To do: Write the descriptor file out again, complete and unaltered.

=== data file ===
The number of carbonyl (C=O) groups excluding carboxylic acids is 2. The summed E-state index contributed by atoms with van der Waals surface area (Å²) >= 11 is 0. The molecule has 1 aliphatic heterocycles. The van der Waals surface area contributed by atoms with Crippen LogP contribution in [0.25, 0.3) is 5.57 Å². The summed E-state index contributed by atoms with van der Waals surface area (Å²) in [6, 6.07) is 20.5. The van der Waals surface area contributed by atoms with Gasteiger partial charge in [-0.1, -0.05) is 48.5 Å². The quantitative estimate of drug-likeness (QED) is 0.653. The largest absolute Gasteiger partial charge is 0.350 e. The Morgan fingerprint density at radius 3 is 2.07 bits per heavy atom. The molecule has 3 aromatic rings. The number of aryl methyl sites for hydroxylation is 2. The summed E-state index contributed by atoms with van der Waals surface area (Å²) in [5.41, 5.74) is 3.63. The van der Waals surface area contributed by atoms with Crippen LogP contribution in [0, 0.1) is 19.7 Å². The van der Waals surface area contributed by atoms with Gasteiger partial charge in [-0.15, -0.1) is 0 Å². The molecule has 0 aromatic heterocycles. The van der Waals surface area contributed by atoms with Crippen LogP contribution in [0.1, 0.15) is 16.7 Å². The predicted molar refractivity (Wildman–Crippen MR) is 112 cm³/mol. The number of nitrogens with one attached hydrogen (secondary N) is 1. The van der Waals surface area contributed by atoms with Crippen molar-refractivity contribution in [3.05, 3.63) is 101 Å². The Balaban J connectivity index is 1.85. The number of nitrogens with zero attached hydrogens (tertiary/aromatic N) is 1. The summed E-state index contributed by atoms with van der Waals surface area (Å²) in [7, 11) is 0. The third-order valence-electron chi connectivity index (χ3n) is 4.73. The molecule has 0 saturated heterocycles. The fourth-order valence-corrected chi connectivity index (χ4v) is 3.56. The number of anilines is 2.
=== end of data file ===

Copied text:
The number of carbonyl (C=O) groups excluding carboxylic acids is 2. The summed E-state index contributed by atoms with van der Waals surface area (Å²) >= 11 is 0. The molecule has 1 aliphatic heterocycles. The van der Waals surface area contributed by atoms with Crippen LogP contribution in [0.25, 0.3) is 5.57 Å². The summed E-state index contributed by atoms with van der Waals surface area (Å²) in [6, 6.07) is 20.5. The van der Waals surface area contributed by atoms with Gasteiger partial charge in [-0.1, -0.05) is 48.5 Å². The quantitative estimate of drug-likeness (QED) is 0.653. The largest absolute Gasteiger partial charge is 0.350 e. The Morgan fingerprint density at radius 3 is 2.07 bits per heavy atom. The molecule has 3 aromatic rings. The number of aryl methyl sites for hydroxylation is 2. The summed E-state index contributed by atoms with van der Waals surface area (Å²) in [5.41, 5.74) is 3.63. The van der Waals surface area contributed by atoms with Crippen LogP contribution in [0, 0.1) is 19.7 Å². The van der Waals surface area contributed by atoms with Gasteiger partial charge in [-0.15, -0.1) is 0 Å². The molecule has 0 aromatic heterocycles. The van der Waals surface area contributed by atoms with Crippen LogP contribution in [0.1, 0.15) is 16.7 Å². The predicted molar refractivity (Wildman–Crippen MR) is 112 cm³/mol. The number of nitrogens with one attached hydrogen (secondary N) is 1. The van der Waals surface area contributed by atoms with Crippen molar-refractivity contribution in [3.05, 3.63) is 101 Å². The Balaban J connectivity index is 1.85. The number of nitrogens with zero attached hydrogens (tertiary/aromatic N) is 1. The summed E-state index contributed by atoms with van der Waals surface area (Å²) in [7, 11) is 0. The third-order valence-electron chi connectivity index (χ3n) is 4.73. The molecule has 0 saturated heterocycles. The fourth-order valence-corrected chi connectivity index (χ4v) is 3.56. The number of anilines is 2.